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Safe at Sea: U.S. Coast Guard unveils safety app

By Staff | Jun 9, 2020

PHOTO PROVIDED

As recently as the end of May, the United States Coast Guard released a mobile app to provide users with 24/7 access to the most commonly requested information an resources for the recreational boating public. On their mobile phones, a boater can access safety regulations, request a vessel-safety check, file a float plan, report hazards and suspicious activity and request emergency assistance.

Features include:

– Find the latest safety regulations

– Find the Navigation Rules

– Report pollution

– Check your safety equipment

– Find the nearest NOAA buoy

– File a float plan

– Request emergency assistance

– Request a vessel safety check (America’s Boating Club of Sanibel-Captiva can do it!)

As the nation’s recreational boating safety coordinator, the Coast Guard works to minimize loss of life, personal injury, property damage, and environmental harm.

The Coast Guard’s boating safety program involves regulation of boat design and construction, approval of boating safety equipment, and vessel safety checks for compliance with federal and state safety requirements. “The Coast Guard Mobile App supports these missions by providing the essential services and information most commonly requested by boaters,” the USCG reported.

Features of the app include: state boating information; a safety equipment checklist; free boating safety check requests; navigation rules; float plans; and calling features to report pollution or suspicious activity.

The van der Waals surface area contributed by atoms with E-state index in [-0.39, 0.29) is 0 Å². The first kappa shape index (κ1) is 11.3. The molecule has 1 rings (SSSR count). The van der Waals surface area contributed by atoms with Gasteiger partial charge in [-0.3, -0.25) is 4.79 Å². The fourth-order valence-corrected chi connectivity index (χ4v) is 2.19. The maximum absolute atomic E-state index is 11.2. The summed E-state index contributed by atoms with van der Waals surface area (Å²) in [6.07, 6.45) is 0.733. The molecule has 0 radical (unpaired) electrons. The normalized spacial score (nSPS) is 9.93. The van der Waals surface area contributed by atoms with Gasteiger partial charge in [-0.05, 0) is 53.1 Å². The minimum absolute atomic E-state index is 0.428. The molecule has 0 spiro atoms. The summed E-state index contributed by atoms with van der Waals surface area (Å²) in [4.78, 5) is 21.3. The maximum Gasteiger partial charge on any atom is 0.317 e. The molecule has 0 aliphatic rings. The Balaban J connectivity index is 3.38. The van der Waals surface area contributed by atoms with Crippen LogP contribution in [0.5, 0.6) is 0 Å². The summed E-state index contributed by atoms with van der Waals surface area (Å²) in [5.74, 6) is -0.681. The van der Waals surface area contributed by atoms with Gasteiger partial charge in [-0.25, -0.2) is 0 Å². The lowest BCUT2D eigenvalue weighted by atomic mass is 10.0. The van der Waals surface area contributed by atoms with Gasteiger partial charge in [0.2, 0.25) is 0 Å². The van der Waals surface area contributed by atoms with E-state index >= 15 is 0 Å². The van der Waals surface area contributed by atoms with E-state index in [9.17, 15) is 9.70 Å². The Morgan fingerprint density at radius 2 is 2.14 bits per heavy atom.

When location services are enabled, users can receive the latest weather reports from the closest National Oceanic and Atmospheric Administration weather buoys as well as report the location of a hazard on the water.

The app also features an Emergency Assistance button which, with location service enabled, will call the closest Coast Guard command center.

The Boating Safety Mobile app was not designed to replace a boater’s marine VHF radio, which the Coast Guard strongly recommends all boaters have aboard their vessels. The app was mainly designed to provide additional boating safety resources for mobile device users.

The app is self-contained, so personal information is stored on the phone and is not sent to the Coast Guard unless the user chooses to send it. The Coast Guard does not track a user’s location, and the app does not track a user’s location unless the app is being used.

Pat Schmidt is a member of America’s Boating Club of Sanibel-Captiva. For more about the chapter and the courses it offers, visit www.sancapboating.club or contact education@sanibelcaptivasps.org or 612-987-2125.